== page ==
Are German tourists still welcome in crisis-battered Greece? “Definitely!” insists the travel board of Europe’s top economy, which nevertheless issued a few words of caution Thursday.

Protracted talks on Greece’s debt crisis may have driven up tensions with Europe’s paymaster Germany but visitors can still count on a warm reception, the German Travel Association (DRV) said.

But what if Greece should default on its loans, exit the eurozone and reintroduce the drachma? Fear not, the DRV said. “There would only be a limited impact on holidaymakers, particularly those on package tours. Flights, hotel stays and bus transfers are bought and covered by contracts.”

Practice Your German Tonight

And your Cold War attitudes from the 80s, while you’re at it. Looks like we might be needing them again.

Deutschland 83

“Deutschland 83” premieres 11 p.m. Wednesday on SundanceTV.

SundanceTV’s “Deutschland 83” is the first German-language series ever broadcast on a U.S. network. The eight-part fictional spy thriller is set in 1983, when the then-split Germany was the hot spot for escalating nuclear tensions between NATO and the Soviet Union.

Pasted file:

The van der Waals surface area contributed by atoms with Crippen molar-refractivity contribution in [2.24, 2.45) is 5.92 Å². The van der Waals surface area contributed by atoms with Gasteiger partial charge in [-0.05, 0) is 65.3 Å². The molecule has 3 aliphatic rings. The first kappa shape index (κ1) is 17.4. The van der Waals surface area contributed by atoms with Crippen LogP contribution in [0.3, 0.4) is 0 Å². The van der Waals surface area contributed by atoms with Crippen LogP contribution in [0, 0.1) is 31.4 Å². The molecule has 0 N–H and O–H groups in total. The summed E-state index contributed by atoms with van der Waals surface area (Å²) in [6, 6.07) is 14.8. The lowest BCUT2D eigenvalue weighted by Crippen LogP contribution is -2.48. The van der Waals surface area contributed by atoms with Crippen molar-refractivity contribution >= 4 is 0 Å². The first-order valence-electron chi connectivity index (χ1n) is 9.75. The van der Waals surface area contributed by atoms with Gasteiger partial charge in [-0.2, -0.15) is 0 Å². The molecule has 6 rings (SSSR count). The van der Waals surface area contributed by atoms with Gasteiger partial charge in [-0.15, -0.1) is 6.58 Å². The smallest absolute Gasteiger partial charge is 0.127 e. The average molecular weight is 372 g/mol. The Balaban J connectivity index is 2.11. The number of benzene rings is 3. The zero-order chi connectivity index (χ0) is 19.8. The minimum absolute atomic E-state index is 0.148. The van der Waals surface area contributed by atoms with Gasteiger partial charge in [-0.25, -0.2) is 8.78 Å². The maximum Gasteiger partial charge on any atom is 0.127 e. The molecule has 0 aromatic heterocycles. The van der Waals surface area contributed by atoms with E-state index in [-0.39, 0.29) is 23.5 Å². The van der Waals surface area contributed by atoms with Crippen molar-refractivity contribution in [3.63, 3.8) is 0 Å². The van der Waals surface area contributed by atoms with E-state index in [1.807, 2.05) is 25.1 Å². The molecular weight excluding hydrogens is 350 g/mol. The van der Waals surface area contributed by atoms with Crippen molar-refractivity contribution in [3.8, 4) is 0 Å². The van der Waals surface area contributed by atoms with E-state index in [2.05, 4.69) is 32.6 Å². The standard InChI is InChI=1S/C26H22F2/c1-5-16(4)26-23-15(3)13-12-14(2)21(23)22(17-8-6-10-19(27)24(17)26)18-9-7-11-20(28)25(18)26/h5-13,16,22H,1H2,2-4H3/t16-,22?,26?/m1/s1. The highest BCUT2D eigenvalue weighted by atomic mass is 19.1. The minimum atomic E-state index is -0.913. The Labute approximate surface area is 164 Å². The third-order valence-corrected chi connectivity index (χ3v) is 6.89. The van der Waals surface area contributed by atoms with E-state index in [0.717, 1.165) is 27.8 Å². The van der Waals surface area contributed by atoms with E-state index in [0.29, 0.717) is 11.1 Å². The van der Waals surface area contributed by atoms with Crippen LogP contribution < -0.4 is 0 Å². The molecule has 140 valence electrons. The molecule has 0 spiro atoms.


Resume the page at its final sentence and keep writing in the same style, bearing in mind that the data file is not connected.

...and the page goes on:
Vladimir Putin: “More than 40 new intercontinental ballistic missiles able to overcome even the most technically advanced anti-missile defense systems will be added to the make-up of the nuclear arsenal this year.”

Gimme A G! Gimme An R!

As time ticks down for a deal, Athens and the lenders remain at odds over how far Greece is willing to bend to meet demands for austerity in exchange for funds desperately needed to avoid a default. The dispute is likely to come to a head by a European summit on June 25, or possibly earlier, at which either Mr. Tsipras or German Chancellor Angela Merkel may have to back down.

GREXIT

In a speech to Syriza party lawmakers, Mr. Tsipras said that Greece cannot accept deeper austerity demands from its international creditors—other eurozone countries and the International Monetary Fund, accusing them of trying to humiliate the country and the IMF of having “criminal responsibility” for the country’s current economic woes.